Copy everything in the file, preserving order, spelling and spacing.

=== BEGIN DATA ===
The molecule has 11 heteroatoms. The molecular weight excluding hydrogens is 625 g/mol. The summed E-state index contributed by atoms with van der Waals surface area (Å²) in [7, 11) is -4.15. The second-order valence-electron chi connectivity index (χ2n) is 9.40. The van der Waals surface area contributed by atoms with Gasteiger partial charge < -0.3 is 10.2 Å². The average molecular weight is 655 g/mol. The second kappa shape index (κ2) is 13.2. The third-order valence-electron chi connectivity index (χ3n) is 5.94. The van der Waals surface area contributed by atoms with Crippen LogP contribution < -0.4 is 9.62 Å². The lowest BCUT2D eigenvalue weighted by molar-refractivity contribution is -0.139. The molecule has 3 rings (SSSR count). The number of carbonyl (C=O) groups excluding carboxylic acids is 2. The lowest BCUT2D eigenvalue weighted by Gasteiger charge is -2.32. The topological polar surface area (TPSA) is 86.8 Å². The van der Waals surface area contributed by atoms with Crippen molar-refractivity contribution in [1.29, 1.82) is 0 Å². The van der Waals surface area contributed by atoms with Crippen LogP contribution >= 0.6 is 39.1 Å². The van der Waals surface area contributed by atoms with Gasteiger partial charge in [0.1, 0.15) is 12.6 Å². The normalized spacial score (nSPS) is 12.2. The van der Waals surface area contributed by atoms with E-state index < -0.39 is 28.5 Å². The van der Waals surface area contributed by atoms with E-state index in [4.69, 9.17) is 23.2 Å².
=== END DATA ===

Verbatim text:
The molecule has 11 heteroatoms. The molecular weight excluding hydrogens is 625 g/mol. The summed E-state index contributed by atoms with van der Waals surface area (Å²) in [7, 11) is -4.15. The second-order valence-electron chi connectivity index (χ2n) is 9.40. The van der Waals surface area contributed by atoms with Gasteiger partial charge < -0.3 is 10.2 Å². The average molecular weight is 655 g/mol. The second kappa shape index (κ2) is 13.2. The third-order valence-electron chi connectivity index (χ3n) is 5.94. The van der Waals surface area contributed by atoms with Crippen LogP contribution < -0.4 is 9.62 Å². The lowest BCUT2D eigenvalue weighted by molar-refractivity contribution is -0.139. The molecule has 3 rings (SSSR count). The number of carbonyl (C=O) groups excluding carboxylic acids is 2. The lowest BCUT2D eigenvalue weighted by Gasteiger charge is -2.32. The topological polar surface area (TPSA) is 86.8 Å². The van der Waals surface area contributed by atoms with Crippen molar-refractivity contribution in [1.29, 1.82) is 0 Å². The van der Waals surface area contributed by atoms with Crippen LogP contribution >= 0.6 is 39.1 Å². The van der Waals surface area contributed by atoms with Gasteiger partial charge in [0.1, 0.15) is 12.6 Å². The normalized spacial score (nSPS) is 12.2. The van der Waals surface area contributed by atoms with E-state index < -0.39 is 28.5 Å². The van der Waals surface area contributed by atoms with E-state index in [4.69, 9.17) is 23.2 Å².